I usually love when Simon Pegg and Nick Frost join forces. The previous entries in their collaborations (Hot Fuzz, Shaun of the Dead, and UK television series Spaced) have been smartly executed, surprisingly sophisticated genre send-ups loaded with all the right pop cultural references and never skimping on comedic flair. I'd forgotten, however, that that duo is a trio. This time, director/writer Edgar Wright has been subbed out for Superbad director Greg Mottola. I'm sorry to tell you this, but apparently, without Edgar Wright, the duo falls pretty flat. Paul is just alright. Which, by the standards in place, means it's something of a miserable failure. There are just too many elements, too many co-stars, too many sophomoric moments that would be more at place in a slapstick film aimed at 13-year olds. In fact, in many ways, Paul comes dangerously close to a sort of science fiction variation on the live action/CGI blending Alvin and the Chipmunks-type kiddie flick. It's Alvin if the Chipmunks dropped the f-bomb quite a bit, smoked some weed, and made constant dick jokes. So: in some ways, it's an R-rated comedy that really would be best enjoyed by someone who doesn't enjoy Hannah Montana ironically. A far cry from Hot Fuzz, where cartoonish action antics were appropriated in a manner that kept them dark and quite adult.
The premise of Paul is a stretch littered with pop cultural allusions and occasionally clever moments. Pegg and Frost star as Graeme and Clive, a set of British comic book geeks who follow their stateside visit to San Diego's Comic Con with a roadtrip through the paranormal sites of Southwestern America. Along the way, they pick up Paul (voiced by Seth Rogen), an smart mouthed alien on the lam from government agents who needs their help to finalize plans for his grand escape back to his home planet. Paul's been stuck here for decades, and his backstory allows for some of the film's slickest moments. We're given some great reasoning for Paul's generic appearance, as well as the impact he's had on pop sci-fi. There's a small gem of a scene, for instance, in which Paul, in his confines at Area 51, is shown on the phone serving as a creative consultant for Steven Spielberg during the production of E.T.. Another satisfying moment has Paul taking down a Jesus Freak with his extensive knowledge of the universe. These little pieces, and Paul himself, work well enough. Rogen's voice is a decent match for our laid back extraterrestrial hero. He's an alien more American than his hosts, and the irony isn't lost on the audience. The problem, however, and the places where the film really just falls flat, lies in that interaction between CGI and live action.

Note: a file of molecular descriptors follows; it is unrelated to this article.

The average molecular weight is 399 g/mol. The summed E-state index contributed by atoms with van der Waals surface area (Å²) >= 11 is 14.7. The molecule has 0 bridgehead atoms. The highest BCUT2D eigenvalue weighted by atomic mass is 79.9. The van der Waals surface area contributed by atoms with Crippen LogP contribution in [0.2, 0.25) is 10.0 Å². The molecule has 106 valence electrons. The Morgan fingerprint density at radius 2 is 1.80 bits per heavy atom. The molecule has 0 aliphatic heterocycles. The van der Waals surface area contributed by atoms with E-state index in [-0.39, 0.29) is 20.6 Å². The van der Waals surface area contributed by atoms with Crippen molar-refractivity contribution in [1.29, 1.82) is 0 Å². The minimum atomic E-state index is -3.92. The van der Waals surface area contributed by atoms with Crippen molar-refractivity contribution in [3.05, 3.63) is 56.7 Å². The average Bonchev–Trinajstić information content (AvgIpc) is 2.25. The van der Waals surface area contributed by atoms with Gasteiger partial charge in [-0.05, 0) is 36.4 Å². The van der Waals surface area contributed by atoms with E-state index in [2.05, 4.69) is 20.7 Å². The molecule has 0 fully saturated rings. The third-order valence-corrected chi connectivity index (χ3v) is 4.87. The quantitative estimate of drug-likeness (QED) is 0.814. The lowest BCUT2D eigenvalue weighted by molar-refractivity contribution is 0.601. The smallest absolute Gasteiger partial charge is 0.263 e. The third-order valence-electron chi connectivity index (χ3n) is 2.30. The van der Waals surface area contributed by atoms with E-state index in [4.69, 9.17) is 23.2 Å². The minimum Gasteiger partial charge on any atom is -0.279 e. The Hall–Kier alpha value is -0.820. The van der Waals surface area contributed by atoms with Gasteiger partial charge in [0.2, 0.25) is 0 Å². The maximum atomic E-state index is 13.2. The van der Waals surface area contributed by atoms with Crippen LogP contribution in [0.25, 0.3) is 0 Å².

There are a surplus of moments where Paul speaks or does some fancy alien trick, and we're shown these reactionary expressions by the actors that just seem completely after the fact. Paul is plagued by this disconnect. Pegg and Frost aren't the only ones to blame; Kristen Wiig, Bill Hader, and Jason Bateman are all granted these moments of inescapable falsehood. As a result, the actors are just plain awkward, frequently given to overacting which (no matter how good the CGI is) contributes to this constant inability to suspend disbelief. Paul just never really feels natural. From the jokes, to the relationships, to the pacing; it can't quite seem to find its stride. It's always forced, always an effort, and thus exhausting. There's so much potential here, and a fair amount of it is squandered in favor of character likability, faux-development, and forward motion. It may be a road movie, but I really wished it would just slow the hell down and fix up the half-baked connections between its characters. Paul's a decent distraction if you're searching for a no-brainer, but marks a sharp decline in the Pegg/Frost collaborative send-ups. Honestly: for sci-fi comedies: try Galaxy Quest.